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Planing to 3mm tips

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B3nder

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Hello,

I've been attemptingto plane various pieces of ash to 3mm,but I'm finding it a bit tricky.

I've tried:

Holding the piece in a vice.

Using a bench dog only just protruding above the bence.

Clamping one end of the piece thicknessing the swapping to the other end.

Any other tips or suggestions.

Stock is 50 wide by 200m long.

Thanks.
 

AndyT

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I see the problem. At that size it's a bit thin and whippy, assuming you meant 200 mm.

If you are only making a few, I'd try all of those. I'd probably also put a couple of pins through one end, planing away from them. It's often an advantage to allow extra wood for fastening and trim later. If you have anything to spare on the width, you could hot melt glue along one edge and trim back later. (I don't trust any glue to peel off perfectly without marring the surface.)
If you are making hundreds, it could be worth making a thicknessing jig - there are plenty of designs on YouTube.

You could also try something like cutting a 3mm deep rebate in some softwood, so the work is restrained all the way along, maybe with an undercut in a stop at the far end and a matching angle at the end of the work, to force it down rather than letting it ride up.

What's the rest of the process? Are you sawing slices off a 50mm board? Planing one face of the board, then sawing, then cleaning up the back?
 
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Have you tried the non slip material stuff? only few quid a roll so might be worth a try.

Maybe also use it in conjunction with the dogs.
 

owen

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Would it be easier to plane one side then cut to 3mm and then sand?
 

Cheshirechappie

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1) Make sure the bench top is nice and flat, with no sneaky little dips or humps that will reflect in the finished work. Plane it flat if it isn't.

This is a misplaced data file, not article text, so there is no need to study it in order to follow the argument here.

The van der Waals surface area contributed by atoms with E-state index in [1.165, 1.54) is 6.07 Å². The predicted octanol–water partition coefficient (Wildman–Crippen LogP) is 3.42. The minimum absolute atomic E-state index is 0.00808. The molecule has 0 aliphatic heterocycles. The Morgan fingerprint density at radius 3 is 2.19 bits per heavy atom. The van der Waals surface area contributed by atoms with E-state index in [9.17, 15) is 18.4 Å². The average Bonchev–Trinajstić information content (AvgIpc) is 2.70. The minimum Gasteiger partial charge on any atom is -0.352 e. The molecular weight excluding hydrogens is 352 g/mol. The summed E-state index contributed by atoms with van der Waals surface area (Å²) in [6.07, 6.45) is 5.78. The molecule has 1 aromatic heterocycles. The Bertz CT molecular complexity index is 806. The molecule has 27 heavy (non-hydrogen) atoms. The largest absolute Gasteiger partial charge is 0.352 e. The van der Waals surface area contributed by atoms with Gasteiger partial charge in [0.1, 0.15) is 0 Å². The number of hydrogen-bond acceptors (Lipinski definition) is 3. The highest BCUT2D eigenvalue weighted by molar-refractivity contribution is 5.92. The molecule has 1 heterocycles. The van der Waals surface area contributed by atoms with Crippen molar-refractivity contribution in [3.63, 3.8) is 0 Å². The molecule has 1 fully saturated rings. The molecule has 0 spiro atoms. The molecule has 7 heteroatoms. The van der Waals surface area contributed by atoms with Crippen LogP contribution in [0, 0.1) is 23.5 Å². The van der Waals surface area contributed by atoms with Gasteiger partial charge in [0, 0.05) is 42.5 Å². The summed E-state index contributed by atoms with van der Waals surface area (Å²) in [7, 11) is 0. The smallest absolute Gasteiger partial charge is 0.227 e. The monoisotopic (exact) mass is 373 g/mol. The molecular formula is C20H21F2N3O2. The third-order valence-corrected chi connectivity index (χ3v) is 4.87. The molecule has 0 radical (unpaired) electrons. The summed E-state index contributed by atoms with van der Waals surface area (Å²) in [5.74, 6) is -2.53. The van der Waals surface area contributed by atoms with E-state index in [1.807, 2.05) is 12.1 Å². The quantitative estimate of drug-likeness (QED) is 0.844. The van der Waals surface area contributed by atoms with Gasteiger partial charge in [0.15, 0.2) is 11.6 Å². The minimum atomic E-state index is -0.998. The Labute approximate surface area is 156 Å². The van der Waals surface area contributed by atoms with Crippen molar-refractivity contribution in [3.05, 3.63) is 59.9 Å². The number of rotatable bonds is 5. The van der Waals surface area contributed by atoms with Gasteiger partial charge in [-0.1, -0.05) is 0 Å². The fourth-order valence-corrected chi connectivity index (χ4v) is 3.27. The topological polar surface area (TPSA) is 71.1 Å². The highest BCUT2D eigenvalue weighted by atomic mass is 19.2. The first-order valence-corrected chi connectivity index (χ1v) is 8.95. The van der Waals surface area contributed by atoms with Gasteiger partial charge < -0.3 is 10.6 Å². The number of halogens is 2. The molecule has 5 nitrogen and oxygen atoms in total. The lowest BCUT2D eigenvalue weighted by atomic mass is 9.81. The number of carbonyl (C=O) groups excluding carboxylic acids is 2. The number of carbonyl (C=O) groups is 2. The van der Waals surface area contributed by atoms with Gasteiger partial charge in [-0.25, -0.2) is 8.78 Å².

2) Find or make a strip of wood about 100 to 150mm long, about 2 to 2.5mm thick and something like 20 to 25mm wide. Screw or pin it to the bench top to act as a planing stop. Keep the pins or screws towards the ends of the piece, so that the plane doesn't pass over them and nick the corner of the iron.

3) Butt the ends of the workpieces against the stop and plane normally. The weight of the plane will stop the work lifting and sliding over the stop. Check thickness frequently.
 

samhay

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Those jigs are great if your stock is narrower than your plane. 50mm is pushing it.

I find planning thin stock with the back end clamped works much better then trying to plane against a dog- pull rather than push.
This does require the material to be significantly longer than final length though. Either way, support along at least one long edge as others mentioned is helpful.
 

Luke Barnard

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I would put a wide strip of masking tape on the back of the board, and another piece of masking tape on the bench, and then superglue the faces of the masking tape on the board and bench together. It holds well while planing, and then is easy to peel off when done. Worth doing a test to make sure the superglue doesn't bleed through the masking tape - I've been caught out by that before.
 

B3nder

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Yep meant 200mm not m!

Tip about the superglue is the way to go I think.


Cheers.
 

Ttrees

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Is sawing an option?
You might be able to gang plane them all afterwards.
There are some jigs for making kumiko that may be of use either.
Tom
 

sunnybob

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Any power plunge router, home made router sled, hot melt glue all the way round the piece.
I've been using this system for 5 years plus with perfect results and never one piece slipped. 8)
 

Jarno

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Ttrees":188sy0t3 said:
Is sawing an option?
You might be able to gang plane them all afterwards.
There are some jigs for making kumiko that may be of use either.
Tom
Was going to mention kumiko, that seems to work.
Bridgecity has a hand plane with adjustable sides to adjust for thickness, they use it with their chopstick maker?
I bought a record 60 1/2 with the idea to do the same. Drill and tap holes in the sides of the plane and mount plates which act as depth/thickness stops.
 

AndyT

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If you glue your guide strips to a board, there's no need to drill into the plane and risk breaking it.
This does all depend on the width required being less than the plane. The sides of the plane (plus a tiny bit of the width of the iron) run on the thickness guides, constrained by more wood either side. In principle it's like a shooting board with two runners, turned 90 degrees.

Not much use to the OP who needs 50mm width, but he can use a bigger plane.
 

profchris

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I do this kind of thing when making ukulele sides (though mine will be around 70mm wide). I'm planing down to around 1.8mm, where the wood becomes really flexible.